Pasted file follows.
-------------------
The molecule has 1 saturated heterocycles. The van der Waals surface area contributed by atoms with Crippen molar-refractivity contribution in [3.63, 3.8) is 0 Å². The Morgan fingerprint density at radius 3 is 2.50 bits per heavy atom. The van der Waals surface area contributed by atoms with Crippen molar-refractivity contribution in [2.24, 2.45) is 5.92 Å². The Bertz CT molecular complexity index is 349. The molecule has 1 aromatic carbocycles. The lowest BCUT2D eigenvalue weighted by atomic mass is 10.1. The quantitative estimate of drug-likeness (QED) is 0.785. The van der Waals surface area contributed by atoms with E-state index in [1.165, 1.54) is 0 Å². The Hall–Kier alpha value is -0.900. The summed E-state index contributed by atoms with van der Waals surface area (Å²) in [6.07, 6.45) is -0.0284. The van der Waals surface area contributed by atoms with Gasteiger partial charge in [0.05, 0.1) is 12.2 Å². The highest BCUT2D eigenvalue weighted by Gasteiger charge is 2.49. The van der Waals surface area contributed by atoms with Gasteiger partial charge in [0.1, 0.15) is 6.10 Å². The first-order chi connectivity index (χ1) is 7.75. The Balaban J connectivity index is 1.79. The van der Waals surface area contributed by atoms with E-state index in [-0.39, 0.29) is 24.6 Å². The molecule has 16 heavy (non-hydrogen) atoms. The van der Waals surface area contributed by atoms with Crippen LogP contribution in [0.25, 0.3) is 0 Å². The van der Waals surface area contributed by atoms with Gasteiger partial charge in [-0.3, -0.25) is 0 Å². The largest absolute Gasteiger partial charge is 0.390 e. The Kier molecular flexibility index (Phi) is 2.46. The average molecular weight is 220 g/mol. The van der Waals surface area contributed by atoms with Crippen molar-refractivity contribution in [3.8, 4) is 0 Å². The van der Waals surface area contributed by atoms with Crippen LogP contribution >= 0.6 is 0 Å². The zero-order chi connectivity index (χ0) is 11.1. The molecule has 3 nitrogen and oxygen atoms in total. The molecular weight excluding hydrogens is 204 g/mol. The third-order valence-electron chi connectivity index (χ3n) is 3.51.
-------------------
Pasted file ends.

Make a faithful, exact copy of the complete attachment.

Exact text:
The molecule has 1 saturated heterocycles. The van der Waals surface area contributed by atoms with Crippen molar-refractivity contribution in [3.63, 3.8) is 0 Å². The Morgan fingerprint density at radius 3 is 2.50 bits per heavy atom. The van der Waals surface area contributed by atoms with Crippen molar-refractivity contribution in [2.24, 2.45) is 5.92 Å². The Bertz CT molecular complexity index is 349. The molecule has 1 aromatic carbocycles. The lowest BCUT2D eigenvalue weighted by atomic mass is 10.1. The quantitative estimate of drug-likeness (QED) is 0.785. The van der Waals surface area contributed by atoms with E-state index in [1.165, 1.54) is 0 Å². The Hall–Kier alpha value is -0.900. The summed E-state index contributed by atoms with van der Waals surface area (Å²) in [6.07, 6.45) is -0.0284. The van der Waals surface area contributed by atoms with Gasteiger partial charge in [0.05, 0.1) is 12.2 Å². The highest BCUT2D eigenvalue weighted by Gasteiger charge is 2.49. The van der Waals surface area contributed by atoms with Gasteiger partial charge in [0.1, 0.15) is 6.10 Å². The first-order chi connectivity index (χ1) is 7.75. The Balaban J connectivity index is 1.79. The van der Waals surface area contributed by atoms with E-state index in [-0.39, 0.29) is 24.6 Å². The molecule has 16 heavy (non-hydrogen) atoms. The van der Waals surface area contributed by atoms with Crippen LogP contribution in [0.25, 0.3) is 0 Å². The van der Waals surface area contributed by atoms with Gasteiger partial charge in [-0.3, -0.25) is 0 Å². The largest absolute Gasteiger partial charge is 0.390 e. The Kier molecular flexibility index (Phi) is 2.46. The average molecular weight is 220 g/mol. The van der Waals surface area contributed by atoms with Crippen molar-refractivity contribution in [3.8, 4) is 0 Å². The van der Waals surface area contributed by atoms with Crippen LogP contribution >= 0.6 is 0 Å². The zero-order chi connectivity index (χ0) is 11.1. The molecule has 3 nitrogen and oxygen atoms in total. The molecular weight excluding hydrogens is 204 g/mol. The third-order valence-electron chi connectivity index (χ3n) is 3.51.